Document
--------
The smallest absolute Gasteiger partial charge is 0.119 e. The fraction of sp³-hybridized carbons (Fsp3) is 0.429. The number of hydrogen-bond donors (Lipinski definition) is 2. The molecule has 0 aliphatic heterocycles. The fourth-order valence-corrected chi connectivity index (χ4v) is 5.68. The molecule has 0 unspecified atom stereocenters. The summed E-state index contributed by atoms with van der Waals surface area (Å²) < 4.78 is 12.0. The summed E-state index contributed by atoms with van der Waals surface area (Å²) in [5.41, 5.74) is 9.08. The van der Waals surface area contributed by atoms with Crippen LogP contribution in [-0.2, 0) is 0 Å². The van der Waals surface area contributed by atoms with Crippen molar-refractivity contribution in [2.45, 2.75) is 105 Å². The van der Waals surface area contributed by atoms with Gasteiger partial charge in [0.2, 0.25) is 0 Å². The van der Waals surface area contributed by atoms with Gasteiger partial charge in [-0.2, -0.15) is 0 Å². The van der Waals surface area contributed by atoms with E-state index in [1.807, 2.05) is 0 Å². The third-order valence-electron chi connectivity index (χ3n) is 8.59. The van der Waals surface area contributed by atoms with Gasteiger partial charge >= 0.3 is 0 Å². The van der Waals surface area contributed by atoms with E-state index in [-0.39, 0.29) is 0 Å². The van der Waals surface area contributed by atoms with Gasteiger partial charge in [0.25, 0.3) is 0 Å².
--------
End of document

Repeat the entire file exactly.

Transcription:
The smallest absolute Gasteiger partial charge is 0.119 e. The fraction of sp³-hybridized carbons (Fsp3) is 0.429. The number of hydrogen-bond donors (Lipinski definition) is 2. The molecule has 0 aliphatic heterocycles. The fourth-order valence-corrected chi connectivity index (χ4v) is 5.68. The molecule has 0 unspecified atom stereocenters. The summed E-state index contributed by atoms with van der Waals surface area (Å²) < 4.78 is 12.0. The summed E-state index contributed by atoms with van der Waals surface area (Å²) in [5.41, 5.74) is 9.08. The van der Waals surface area contributed by atoms with Crippen LogP contribution in [-0.2, 0) is 0 Å². The van der Waals surface area contributed by atoms with Crippen molar-refractivity contribution in [2.45, 2.75) is 105 Å². The van der Waals surface area contributed by atoms with Gasteiger partial charge in [0.2, 0.25) is 0 Å². The van der Waals surface area contributed by atoms with Gasteiger partial charge in [-0.2, -0.15) is 0 Å². The van der Waals surface area contributed by atoms with E-state index in [1.807, 2.05) is 0 Å². The third-order valence-electron chi connectivity index (χ3n) is 8.59. The van der Waals surface area contributed by atoms with Gasteiger partial charge >= 0.3 is 0 Å². The van der Waals surface area contributed by atoms with E-state index in [-0.39, 0.29) is 0 Å². The van der Waals surface area contributed by atoms with Gasteiger partial charge in [0.25, 0.3) is 0 Å².